Skip to content

The Snoop

I sent my first email in 1992.

I was doing research for a college project. At the time I could only email researchers at other colleges. 

I graduated and entered the job market. Fax machines came and (mostly) went. Voicemail is on its last legs.

Email remains.

For better or worse, I realize. 

The average office worker receives around 90 emails a day and sends 40. Many of those are unnecessary. Companies like Slack are trying to help office workers dig out from under an overloaded in-box.

Email persists because it makes sense. Email doesn’t interrupt.  Email creates its own written history. Email can be searched.

Yet, for many businesses, email remains a secondary way to communicate. And they are losing money because of it.

We’re in the market for a big-ticket item. Like, tens of thousands of dollars big. 

The purchasing process involves a lot of research. I prefer to use email so I can keep a record of who I’ve contacted, the questions I’ve asked them, and answers they’ve given.

If they bother to respond, that is.

I contacted a dealer because their website said they had what we were shopping for. But they are 2.5 hours away, so I wanted to make sure their website was accurate before killing a day driving there.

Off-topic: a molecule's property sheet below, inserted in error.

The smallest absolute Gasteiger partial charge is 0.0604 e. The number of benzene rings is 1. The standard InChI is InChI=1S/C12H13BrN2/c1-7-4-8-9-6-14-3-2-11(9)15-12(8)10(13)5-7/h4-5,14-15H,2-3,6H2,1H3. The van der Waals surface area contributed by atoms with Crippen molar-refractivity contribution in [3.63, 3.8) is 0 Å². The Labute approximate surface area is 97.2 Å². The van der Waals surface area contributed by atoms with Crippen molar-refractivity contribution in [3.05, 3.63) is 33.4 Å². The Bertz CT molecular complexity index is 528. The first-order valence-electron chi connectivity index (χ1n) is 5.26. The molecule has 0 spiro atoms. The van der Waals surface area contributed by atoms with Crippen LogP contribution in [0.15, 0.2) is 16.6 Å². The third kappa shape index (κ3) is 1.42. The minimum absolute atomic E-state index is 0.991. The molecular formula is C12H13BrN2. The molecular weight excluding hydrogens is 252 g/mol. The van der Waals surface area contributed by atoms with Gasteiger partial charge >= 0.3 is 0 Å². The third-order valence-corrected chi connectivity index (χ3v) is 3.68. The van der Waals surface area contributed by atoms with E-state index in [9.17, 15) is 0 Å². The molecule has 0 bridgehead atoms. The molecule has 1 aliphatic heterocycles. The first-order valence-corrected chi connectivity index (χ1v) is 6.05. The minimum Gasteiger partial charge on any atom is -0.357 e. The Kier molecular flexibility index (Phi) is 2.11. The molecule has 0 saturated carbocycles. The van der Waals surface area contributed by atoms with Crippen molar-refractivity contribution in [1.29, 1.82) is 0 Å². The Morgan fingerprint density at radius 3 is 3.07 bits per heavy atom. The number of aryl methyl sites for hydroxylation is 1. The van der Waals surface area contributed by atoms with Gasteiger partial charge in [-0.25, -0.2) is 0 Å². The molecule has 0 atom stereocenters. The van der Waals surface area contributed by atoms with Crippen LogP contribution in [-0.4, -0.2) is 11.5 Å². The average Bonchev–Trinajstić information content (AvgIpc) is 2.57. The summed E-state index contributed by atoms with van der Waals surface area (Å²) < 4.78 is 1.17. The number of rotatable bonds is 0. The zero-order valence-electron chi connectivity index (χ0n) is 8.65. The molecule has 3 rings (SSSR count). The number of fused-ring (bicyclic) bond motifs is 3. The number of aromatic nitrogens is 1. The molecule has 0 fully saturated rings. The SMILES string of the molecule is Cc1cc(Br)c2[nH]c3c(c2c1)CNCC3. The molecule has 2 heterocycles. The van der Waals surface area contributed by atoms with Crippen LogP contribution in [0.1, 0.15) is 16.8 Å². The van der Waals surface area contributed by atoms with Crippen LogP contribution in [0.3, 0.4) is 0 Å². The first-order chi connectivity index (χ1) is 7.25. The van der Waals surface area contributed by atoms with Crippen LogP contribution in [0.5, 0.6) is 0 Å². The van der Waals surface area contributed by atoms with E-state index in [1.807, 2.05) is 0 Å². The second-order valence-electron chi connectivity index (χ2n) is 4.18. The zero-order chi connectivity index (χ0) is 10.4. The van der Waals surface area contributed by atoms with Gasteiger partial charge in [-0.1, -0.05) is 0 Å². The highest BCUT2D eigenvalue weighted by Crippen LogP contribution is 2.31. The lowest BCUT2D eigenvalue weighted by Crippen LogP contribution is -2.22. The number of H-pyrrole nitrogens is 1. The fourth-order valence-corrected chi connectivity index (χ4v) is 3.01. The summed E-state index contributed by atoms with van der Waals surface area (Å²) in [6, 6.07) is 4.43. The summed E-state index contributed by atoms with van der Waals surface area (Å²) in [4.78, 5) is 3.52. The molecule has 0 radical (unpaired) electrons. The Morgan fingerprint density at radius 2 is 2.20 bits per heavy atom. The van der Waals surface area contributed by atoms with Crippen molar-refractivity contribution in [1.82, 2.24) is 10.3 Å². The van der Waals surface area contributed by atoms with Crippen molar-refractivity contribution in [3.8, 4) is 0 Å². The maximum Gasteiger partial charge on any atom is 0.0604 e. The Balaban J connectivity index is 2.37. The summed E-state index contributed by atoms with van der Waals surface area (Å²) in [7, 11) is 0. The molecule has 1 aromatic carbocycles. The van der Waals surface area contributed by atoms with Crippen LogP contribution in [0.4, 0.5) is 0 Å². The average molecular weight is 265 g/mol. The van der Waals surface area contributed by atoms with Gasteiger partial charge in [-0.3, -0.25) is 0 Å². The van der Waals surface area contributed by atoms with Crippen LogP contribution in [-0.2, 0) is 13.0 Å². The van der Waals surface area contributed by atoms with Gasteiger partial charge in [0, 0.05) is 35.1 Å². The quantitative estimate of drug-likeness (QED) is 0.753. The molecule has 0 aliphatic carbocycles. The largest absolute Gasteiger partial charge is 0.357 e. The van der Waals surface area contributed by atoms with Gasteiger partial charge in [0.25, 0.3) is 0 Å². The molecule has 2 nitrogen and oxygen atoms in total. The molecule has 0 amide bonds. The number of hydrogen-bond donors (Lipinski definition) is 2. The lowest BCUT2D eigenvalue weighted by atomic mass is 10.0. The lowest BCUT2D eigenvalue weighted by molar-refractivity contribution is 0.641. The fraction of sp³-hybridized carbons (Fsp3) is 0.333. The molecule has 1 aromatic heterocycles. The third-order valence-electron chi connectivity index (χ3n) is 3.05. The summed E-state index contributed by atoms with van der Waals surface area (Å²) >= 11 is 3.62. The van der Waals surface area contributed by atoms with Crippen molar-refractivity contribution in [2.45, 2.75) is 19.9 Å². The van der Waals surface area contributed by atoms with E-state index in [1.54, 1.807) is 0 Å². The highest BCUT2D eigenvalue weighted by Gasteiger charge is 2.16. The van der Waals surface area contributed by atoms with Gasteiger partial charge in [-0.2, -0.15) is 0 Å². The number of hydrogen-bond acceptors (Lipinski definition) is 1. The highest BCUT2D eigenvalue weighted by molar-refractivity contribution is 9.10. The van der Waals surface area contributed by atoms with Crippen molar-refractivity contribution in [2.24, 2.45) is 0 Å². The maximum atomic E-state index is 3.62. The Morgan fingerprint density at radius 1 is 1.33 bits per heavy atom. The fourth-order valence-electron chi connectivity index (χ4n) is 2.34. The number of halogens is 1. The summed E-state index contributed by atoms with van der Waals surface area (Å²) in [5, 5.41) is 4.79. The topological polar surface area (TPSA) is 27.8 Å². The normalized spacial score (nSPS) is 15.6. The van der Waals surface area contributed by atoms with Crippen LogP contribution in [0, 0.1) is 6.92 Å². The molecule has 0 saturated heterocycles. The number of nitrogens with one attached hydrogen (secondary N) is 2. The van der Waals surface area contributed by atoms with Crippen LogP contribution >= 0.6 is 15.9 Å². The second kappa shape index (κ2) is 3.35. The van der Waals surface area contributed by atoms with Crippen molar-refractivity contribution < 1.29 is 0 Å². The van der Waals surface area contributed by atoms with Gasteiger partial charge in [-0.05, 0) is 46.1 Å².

I never got an answer.

I sent a second request.

Again, no answer.

Yes, I know. 

Just pick up the phone, right?

But they have a website. It has a “Contact Us” link, right up there at the top of the page. I used it, and the website displayed a message. It thanked me for my contact and assured me that I’d get a response soon.

It lied.

If the dealer can’t follow through on the very first promise they’ve made me as a prospective customer, why should I trust them any further?

I emailed another dealer and got an immediate response. With a request to “setup a time to talk on the phone.” 

As a prospective customer, I already felt manipulated. If I wanted to talk on the phone, I would have called to begin with.

Some businesses stay successful by focusing on phone conversations.

I get that.

But know this.

Change is coming.

And, like with all change, you’ll need to adapt or die.

Millennials – and the generations behind them – grew up emailing, texting, tweeting, Snap-chatting, and What’sApping.

And they hate talking on the phone.

They have their reasons.

Texting is easier. Email is faster. The other person doesn’t have to be available. The conversation can happen quietly, while either person is otherwise occupied. There’s a history to scroll back through.  Good news travels via email or text. Bad news travels via phone calls. Phone calls interrupt like a rude person.

Agree or disagree all you want.

But if your livelihood depends on communicating with people under 40, you’d better get comfortable typing.